factoring in perimeter

Calculate the perimeters of the two lawns. How does this account

for the difference in time spent on each lawn? What do you think

Edward should do?

45 meters

16 meters

34 meters

Parallelogram perimeter = 45 + 34 + 45 + 34

= 158 meters

36 meters

20 meters

Rectangle perimeter = 36 + 20 + 36 + 20

= 112 meters

It takes longer to maintain the parallelogram lawn because the perimeter is so much greater

and therefore takes longer to edge. Edward’s charges need to change so that lawn perimeter is

considered, too.

Same shape, different perimeters

Your friends ran into a similar problem back in Chapter 4 when they

were picking out a venue for the rock festival—the biggest field didn’t

necessarily have the most perimeter. For our lawn calculations, even if we

know the area of a particular lawn, we can’t make any assumptions about

its perimeter or how long it will take to edge the lawn. And currently,

Edward’s charges are only based on lawn area.

Same Area ≠ Same Perimeter

250 Chapter 6

quadrilaterals

Q:

So it’s not just triangles that have

perimeter?

A: No, not at all. The perimeter of a

shape is basically the edge around the

outside of a shape, whether it’s a triangle,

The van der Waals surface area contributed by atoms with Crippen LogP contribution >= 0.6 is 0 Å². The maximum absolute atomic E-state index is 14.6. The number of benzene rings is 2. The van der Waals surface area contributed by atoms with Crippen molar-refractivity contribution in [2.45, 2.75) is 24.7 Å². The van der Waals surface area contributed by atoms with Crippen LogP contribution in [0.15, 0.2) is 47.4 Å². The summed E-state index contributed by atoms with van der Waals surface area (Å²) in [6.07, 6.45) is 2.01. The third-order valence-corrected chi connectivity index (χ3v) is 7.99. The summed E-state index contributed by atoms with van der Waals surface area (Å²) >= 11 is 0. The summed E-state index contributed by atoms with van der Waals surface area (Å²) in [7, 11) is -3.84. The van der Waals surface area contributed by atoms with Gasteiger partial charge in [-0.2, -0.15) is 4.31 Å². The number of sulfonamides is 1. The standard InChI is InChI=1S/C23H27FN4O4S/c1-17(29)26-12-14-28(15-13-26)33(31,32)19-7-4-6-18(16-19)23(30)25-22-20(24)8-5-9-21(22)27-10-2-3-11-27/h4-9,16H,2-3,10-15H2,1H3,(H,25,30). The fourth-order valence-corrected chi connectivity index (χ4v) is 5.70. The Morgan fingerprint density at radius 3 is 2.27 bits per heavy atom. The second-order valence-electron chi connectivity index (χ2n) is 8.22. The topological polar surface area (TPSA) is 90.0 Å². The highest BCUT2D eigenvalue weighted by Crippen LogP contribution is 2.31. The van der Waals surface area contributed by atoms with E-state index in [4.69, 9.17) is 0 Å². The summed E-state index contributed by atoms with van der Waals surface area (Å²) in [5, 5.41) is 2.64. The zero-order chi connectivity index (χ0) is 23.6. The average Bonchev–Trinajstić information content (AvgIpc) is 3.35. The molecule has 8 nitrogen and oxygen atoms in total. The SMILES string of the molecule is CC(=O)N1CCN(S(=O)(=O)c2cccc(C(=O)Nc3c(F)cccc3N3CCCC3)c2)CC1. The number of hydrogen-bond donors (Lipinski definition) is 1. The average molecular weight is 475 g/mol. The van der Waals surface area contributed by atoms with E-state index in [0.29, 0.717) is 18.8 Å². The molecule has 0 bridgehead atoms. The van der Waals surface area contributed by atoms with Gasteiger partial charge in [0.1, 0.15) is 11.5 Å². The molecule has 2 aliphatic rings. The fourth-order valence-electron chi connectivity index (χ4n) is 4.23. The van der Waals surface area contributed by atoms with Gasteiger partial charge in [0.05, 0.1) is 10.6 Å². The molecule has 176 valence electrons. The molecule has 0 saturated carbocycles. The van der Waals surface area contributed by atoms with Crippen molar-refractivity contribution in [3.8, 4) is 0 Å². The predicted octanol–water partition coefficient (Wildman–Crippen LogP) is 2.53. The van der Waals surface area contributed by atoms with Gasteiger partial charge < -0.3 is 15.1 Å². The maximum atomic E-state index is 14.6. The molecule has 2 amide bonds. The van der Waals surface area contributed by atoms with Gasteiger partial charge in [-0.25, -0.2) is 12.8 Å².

rectangle, parallelogram, or some other

shape.

Q:

Are there any shortcuts we can

take in calculating the perimeter of a

particular shape?

A:It all depends on the shape.

You calculate the perimeter of a shape by

adding the lengths of all its sides together.

You can take a few shortcuts if some of

these sides are the same length.

As an example, a square has four sides that

are all the same length, so the perimeter of

a square is just 4 times the length of one

side.

Q:

What about for a parallelogram?

A:A parallelogram has two pairs of

congruent sides, so there are two unique

side lengths. You can find the perimeter of

a parallelogram by adding these two unique

side lengths together, and then multiplying

by 2.

Q:

What if two shapes have the same

area and the same perimeter? Does this

mean they’re the same shape?

A:Not automatically, no, you need

more information. Many different shapes

can have the same area and the same

perimeter.

Q:

More information? Like what?

A:Well, a good starting point is if you

know what sort of shapes you’re dealing

with. This will tell you how many sides your

shapes have, and how many of these are

congruent.

As an example, if you’re told you have two

squares and they both have the same area,

the squares must be congruent. This is

because you calculate the area of a square

by calculating (side length)

2

. The only way

the squares can have the same area is if

their sides are the same length.

In general, if you know what type of shape

you’re dealing with, you can use the

properties of the shape to help you deduce

further facts.

A parallelogram is a four-sided shape Consecutive angles of a

whose opposite sides are parallel to parallelogram are supplementary.

each other.

To calculate parallelogram area,

Opposite sides of a parallelogram multiply the width by the height:

are congruent.

To calculate parallelogram perimeter,

Opposite angles of a parallelogram add together the length of each side.

are congruent.

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